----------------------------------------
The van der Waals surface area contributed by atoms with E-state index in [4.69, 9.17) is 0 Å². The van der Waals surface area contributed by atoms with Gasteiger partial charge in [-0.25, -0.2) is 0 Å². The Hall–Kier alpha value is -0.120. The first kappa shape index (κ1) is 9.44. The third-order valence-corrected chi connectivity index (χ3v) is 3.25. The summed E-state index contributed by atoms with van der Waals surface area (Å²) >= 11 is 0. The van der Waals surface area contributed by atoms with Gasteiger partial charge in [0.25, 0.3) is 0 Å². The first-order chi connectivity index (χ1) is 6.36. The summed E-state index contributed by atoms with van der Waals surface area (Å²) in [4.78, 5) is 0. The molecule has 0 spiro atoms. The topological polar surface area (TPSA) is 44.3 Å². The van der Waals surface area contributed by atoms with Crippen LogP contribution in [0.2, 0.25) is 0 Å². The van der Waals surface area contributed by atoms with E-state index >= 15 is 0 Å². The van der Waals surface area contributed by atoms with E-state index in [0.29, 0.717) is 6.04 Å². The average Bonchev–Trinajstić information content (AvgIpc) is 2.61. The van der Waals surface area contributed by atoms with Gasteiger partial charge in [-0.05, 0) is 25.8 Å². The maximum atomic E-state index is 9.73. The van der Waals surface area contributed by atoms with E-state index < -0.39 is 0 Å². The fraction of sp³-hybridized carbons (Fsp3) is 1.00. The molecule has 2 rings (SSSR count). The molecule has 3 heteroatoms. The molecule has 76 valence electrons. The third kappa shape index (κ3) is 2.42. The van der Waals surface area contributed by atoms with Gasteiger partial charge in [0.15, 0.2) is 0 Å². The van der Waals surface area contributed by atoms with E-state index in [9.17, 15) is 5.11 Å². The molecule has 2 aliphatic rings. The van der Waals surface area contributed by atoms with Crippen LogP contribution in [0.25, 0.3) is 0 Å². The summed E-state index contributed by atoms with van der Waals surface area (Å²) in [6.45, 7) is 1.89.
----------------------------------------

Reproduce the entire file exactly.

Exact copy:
The van der Waals surface area contributed by atoms with E-state index in [4.69, 9.17) is 0 Å². The van der Waals surface area contributed by atoms with Gasteiger partial charge in [-0.25, -0.2) is 0 Å². The Hall–Kier alpha value is -0.120. The first kappa shape index (κ1) is 9.44. The third-order valence-corrected chi connectivity index (χ3v) is 3.25. The summed E-state index contributed by atoms with van der Waals surface area (Å²) >= 11 is 0. The van der Waals surface area contributed by atoms with Gasteiger partial charge in [0.25, 0.3) is 0 Å². The first-order chi connectivity index (χ1) is 6.36. The summed E-state index contributed by atoms with van der Waals surface area (Å²) in [4.78, 5) is 0. The molecule has 0 spiro atoms. The topological polar surface area (TPSA) is 44.3 Å². The van der Waals surface area contributed by atoms with Crippen LogP contribution in [0.2, 0.25) is 0 Å². The van der Waals surface area contributed by atoms with E-state index >= 15 is 0 Å². The van der Waals surface area contributed by atoms with E-state index in [0.29, 0.717) is 6.04 Å². The average Bonchev–Trinajstić information content (AvgIpc) is 2.61. The van der Waals surface area contributed by atoms with Gasteiger partial charge in [-0.05, 0) is 25.8 Å². The maximum atomic E-state index is 9.73. The van der Waals surface area contributed by atoms with E-state index < -0.39 is 0 Å². The fraction of sp³-hybridized carbons (Fsp3) is 1.00. The molecule has 2 rings (SSSR count). The molecule has 3 heteroatoms. The molecule has 76 valence electrons. The third kappa shape index (κ3) is 2.42. The van der Waals surface area contributed by atoms with Gasteiger partial charge in [0.15, 0.2) is 0 Å². The van der Waals surface area contributed by atoms with E-state index in [9.17, 15) is 5.11 Å². The molecule has 2 aliphatic rings. The van der Waals surface area contributed by atoms with Crippen LogP contribution in [0.25, 0.3) is 0 Å². The summed E-state index contributed by atoms with van der Waals surface area (Å²) in [6.45, 7) is 1.89.